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(WT) Paul and the Bright Light ~ Video Workshop

Rotation.org Writing Team

Paul and the Bright Light

Video & Popcorn Workshop

Summary of Activities

saultarsusStudents will watch and discuss Nest's "Saul of Tarsus" video. They will use a special "popcorn reflection" activity to think about how God can change us and use gifts planted in us, just like he changed Saul's heart and put Paul's gifts to good use spreading the Gospel.

Scripture for the Lesson

Acts 9:1-22, the story of Saul's encounter with Christ on the Road to Damascus.
The scripture for this lesson is found in the 30 minute video and is not presented as a separate reading. The video also includes other parts of Saul's story, notably, what he was doing before he started down the Road to Damascus.

Lesson Objectives

See the Bible Background at rotation.org for this set's complete list of objectives.

The reflection is this particular lesson in the set emphasizes the idea that God doesn't merely want to "save" us, but transform us.

Preparation and Materials

  • Read the Bible Background and scripture.
  • Preview a copy of "Saul of Tarsus" from Nest Entertainment.
  • Note where to stop in the video and ask questions (see lesson plan).
  • Download or prep a video of popcorn exploding in slow-motion (see sources below).
  • Popcorn, popper, cups. (The lesson reflection needs un-popped popcorn.)

Summary of the Saul of Tarsus Video
Saul is changed forever when the resurrected Lord miraculously appears to him on the Road to Damascus. He becomes reborn as Paul and begins to evangelize for the sake of the Gospel, serving as one of the most influential missionaries in the New Testament.  Paul's conversion on the Road to Damascus is a strong example of the power of Jesus Christ to change lives. This example reminds us that no matter what a person used to be, or how great a person’s misdeeds—they can be rescued and made right by Jesus, and do great things as a faithful follower.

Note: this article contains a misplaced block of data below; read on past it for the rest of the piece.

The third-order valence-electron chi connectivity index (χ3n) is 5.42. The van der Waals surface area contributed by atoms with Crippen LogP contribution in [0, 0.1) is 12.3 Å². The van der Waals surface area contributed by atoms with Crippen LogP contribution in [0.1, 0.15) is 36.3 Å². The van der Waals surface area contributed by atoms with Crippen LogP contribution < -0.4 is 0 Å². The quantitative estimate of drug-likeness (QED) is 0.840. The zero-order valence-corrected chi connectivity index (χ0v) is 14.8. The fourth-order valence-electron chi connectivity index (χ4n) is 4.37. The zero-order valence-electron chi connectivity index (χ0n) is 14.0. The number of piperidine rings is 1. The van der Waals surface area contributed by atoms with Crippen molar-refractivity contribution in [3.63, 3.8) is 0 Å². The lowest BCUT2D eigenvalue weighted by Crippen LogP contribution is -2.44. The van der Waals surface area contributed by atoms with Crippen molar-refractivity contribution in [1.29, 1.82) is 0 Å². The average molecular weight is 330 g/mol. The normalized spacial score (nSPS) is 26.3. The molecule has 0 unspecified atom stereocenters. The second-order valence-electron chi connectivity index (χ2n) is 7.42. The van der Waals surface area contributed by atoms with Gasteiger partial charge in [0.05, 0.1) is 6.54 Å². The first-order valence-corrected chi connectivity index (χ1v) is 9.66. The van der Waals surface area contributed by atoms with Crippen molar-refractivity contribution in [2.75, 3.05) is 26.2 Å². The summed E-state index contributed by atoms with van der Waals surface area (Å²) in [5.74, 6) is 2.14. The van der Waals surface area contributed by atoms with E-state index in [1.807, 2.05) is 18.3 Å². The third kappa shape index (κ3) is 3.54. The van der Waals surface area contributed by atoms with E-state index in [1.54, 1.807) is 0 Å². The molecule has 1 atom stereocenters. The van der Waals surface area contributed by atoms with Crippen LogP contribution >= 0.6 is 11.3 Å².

Lesson Plan

Open with the Popcorn Demonstration

Welcome students, explain how the lesson will unfold, and then invite them to come watch your Popcorn Demonstration.

Say:  Who would like some popcorn?  Pass out hard un-popped kernels.  What's wrong with your popcorn?   (hahaha)

Now show them a piece of popped popcorn and ask, How does a kernel become a nice fluffy and tasty piece of popcorn?  Some of the children may know the answer. When you heat the kernels, a small amount of water inside the kernel explodes, turning the kernel inside out.

Show the slow motion video of popcorn transforming from kernel to exploding fluffiness!   (This fun visual will become a strong hook for your message.)  

Tip: Do not over-explain it. You will come back to what it represents in the Final Reflection.

Here's a terrific Slo-Mo Popcorn Video from Youtube at
https://www.youtube.com/watch?v=CXDstfD9eJ0

Tech Notes: If the link goes bad, please report it and find another. You can either download this video by pasting its URL into one of many Youtube download sites, such as, ClipConverter.cc, http://www.clipconverter.cc  Or, you can bring in your laptop or smartphone and show it using your church's WIFI or cell service.